So You Want To Make a Difference? Politics, Conflict and Action

Instructor: Arda Gucler 
Online Program Dates: July 22 - August 2, M–F  
Time: 10:00 AM -12:15 PM CST 

Course Description   

How did Martin Luther King Jr. move the people with a single sentence, “I have a dream!” What was so special about his promise? How did it give a sense of purpose to the American nation? In what ways are politicians still practicing this? Politics may seem like an intimidating topic of discussion in or out of the classroom, but it does not have to be that way. Politics is about big ideas that speak to our minds and emotions. Political speeches and action bring hope to communities and allow people to express their ideals to achieve a better world.    

This class mixes ideas with action. It first introduces you to key political concepts and arguments such as wealth redistribution, gender equality, national pride, and free speech. It then invites you to act on these ideas as future policymakers, activists or responsible citizens. The final debate, for instance, encourages you to pick an ideology and defend it against other competing ideologies in politics. By taking this class, you will become someone who can talk about politics knowledgeably and who can act on this knowledge to make a real difference in the world.  

Academic Coursework and Activities

By the end of this course, you will:

  • read short academic pieces and formulate your own questions and arguments such as Adam Smith’s ‘The Wealth of Nations’, Karl Marx’s ‘Communist Manifesto’ and Abraham Lincoln’s ‘The Gettysburg Address’.
  •  attend lectures and participate in discussions on the topic for the day. 
  • discuss class material with others on the discussion board. 
  • write a final essay, compare and contrast two ideologies, and explain why you find one more convincing than the other.
  • learn how to express yourself in writing by working on short academic pieces such as one-minute papers and peer reviews. 
  • interpret influential texts and lectures to formulate your own political point of view.  
  • defend your viewpoint in class via different activities such as in-class debate and online discussions.
  • relate the class content to actual events and problems in contemporary politics.

Not only did I enjoy a fascinating class on a topic I would not normally study, but I have also met a group of people so unique in background and life story, which has truly changed my perspective on the world, and given me renewed sense of empathy and compassion.” 2023 CPP Participant  

Instructor Biography  

Arda Gucler received his PhD degree in international relations and political theory from the Department of Political Science at Northwestern University and is currently teaching in the Department of Social Research and Public Policy at NYU Abu Dhabi. His research interests are at the intersection of international relations, politics of representation, and global health. He has been teaching at the MSGH Program at Northwestern since its inception on global health policy, sustainability, and healthcare systems. In 2016, he was the recipient of the graduate faculty Distinguished Teaching Excellence Award that is granted by the School of Professional Studies at Northwestern University. He also participated in a yearlong Teaching Certificate Program in Searle Center for Advanced Learning and Teaching at Northwestern University.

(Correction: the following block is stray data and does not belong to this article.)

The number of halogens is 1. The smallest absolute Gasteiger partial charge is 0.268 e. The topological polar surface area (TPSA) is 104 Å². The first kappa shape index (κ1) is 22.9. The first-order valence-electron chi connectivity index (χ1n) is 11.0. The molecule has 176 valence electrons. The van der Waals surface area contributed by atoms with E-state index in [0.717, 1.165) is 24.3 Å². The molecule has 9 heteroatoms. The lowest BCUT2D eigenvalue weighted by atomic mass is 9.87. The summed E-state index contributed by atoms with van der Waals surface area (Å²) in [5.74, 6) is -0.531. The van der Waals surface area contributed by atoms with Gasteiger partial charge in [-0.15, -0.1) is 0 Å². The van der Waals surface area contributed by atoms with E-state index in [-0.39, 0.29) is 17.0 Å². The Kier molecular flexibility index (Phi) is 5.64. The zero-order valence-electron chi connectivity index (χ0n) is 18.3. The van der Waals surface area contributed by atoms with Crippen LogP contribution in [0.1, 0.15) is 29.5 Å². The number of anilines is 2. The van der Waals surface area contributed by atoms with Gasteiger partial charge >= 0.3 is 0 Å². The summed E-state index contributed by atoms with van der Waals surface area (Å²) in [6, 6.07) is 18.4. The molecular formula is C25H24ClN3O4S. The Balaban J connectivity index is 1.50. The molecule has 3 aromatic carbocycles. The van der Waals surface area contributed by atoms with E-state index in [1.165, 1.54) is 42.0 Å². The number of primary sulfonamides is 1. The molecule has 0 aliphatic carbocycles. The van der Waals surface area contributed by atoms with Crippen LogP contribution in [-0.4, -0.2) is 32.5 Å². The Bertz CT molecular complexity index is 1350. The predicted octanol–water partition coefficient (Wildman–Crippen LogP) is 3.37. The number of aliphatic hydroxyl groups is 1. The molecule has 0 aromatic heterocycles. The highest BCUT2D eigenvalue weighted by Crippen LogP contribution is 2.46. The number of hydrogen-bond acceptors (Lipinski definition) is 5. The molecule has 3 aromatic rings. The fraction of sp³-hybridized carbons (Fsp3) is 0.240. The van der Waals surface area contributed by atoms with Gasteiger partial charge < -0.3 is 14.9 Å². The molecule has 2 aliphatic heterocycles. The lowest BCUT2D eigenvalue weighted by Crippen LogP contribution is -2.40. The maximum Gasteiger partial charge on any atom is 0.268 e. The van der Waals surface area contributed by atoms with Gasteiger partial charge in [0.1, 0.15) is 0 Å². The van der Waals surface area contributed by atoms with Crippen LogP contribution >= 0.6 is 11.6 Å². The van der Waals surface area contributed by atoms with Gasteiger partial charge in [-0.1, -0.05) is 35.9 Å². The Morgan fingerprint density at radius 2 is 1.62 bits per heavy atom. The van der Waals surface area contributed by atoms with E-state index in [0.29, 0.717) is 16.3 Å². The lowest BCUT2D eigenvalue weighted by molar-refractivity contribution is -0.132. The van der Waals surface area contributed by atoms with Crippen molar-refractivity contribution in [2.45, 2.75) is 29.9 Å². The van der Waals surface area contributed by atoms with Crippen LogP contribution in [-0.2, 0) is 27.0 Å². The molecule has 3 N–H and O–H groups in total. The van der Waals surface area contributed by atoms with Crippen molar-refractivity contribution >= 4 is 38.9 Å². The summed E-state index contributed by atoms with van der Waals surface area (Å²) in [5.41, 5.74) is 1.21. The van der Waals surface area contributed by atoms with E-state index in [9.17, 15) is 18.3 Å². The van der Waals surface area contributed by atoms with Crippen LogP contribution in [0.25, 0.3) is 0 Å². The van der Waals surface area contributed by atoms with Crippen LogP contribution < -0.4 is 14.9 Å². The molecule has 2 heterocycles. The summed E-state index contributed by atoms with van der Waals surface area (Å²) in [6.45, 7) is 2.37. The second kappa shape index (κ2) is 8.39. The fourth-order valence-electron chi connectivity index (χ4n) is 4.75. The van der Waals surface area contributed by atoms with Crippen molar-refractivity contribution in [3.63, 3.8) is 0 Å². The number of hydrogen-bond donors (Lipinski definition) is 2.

So You Want To Be An Influencer? Technology for Content Creators

Instructor: Victoria C. Chávez
Online Program Dates: July 22 – August 2, M–F 
Time: 10:00 AM – 12:15 PM CST 

Course Description  

How can you produce influencer-like high quality content for TikTok, Instagram, and YouTube? What tools are available and how do you get started? How do you use the ‘the algorithm’ work for you to promote your content? In this course, we’ll explore these questions and more as we learn about computing as a creative activity. You will learn how technology can support content creation and create projects such as: digital images, videos, data visualizations and infographics, and web pages.  We’ll also discuss computing concepts related to algorithm recommendations, search engine optimization (SEO), and social impact. We will explore the differences between copyright, public domain, and fair use, and explore best practices for each pertaining to your personal content.

This class is activity-based, and you will be learning by doing. Each day we will focus on a new topic, and you’ll have the opportunity to create and showcase a ‘final project’ of your own choosing, separate from the activities we’ll be doing together.

Academic Coursework and Activities

By the end of this course, you will:

  • use online video and photo editing tools.
  • create your own “link in bio” link list, landing page site, visualization from data, and a basic web site using a web builder.
  • create content using original as well as stock media (i.e., images, videos, songs).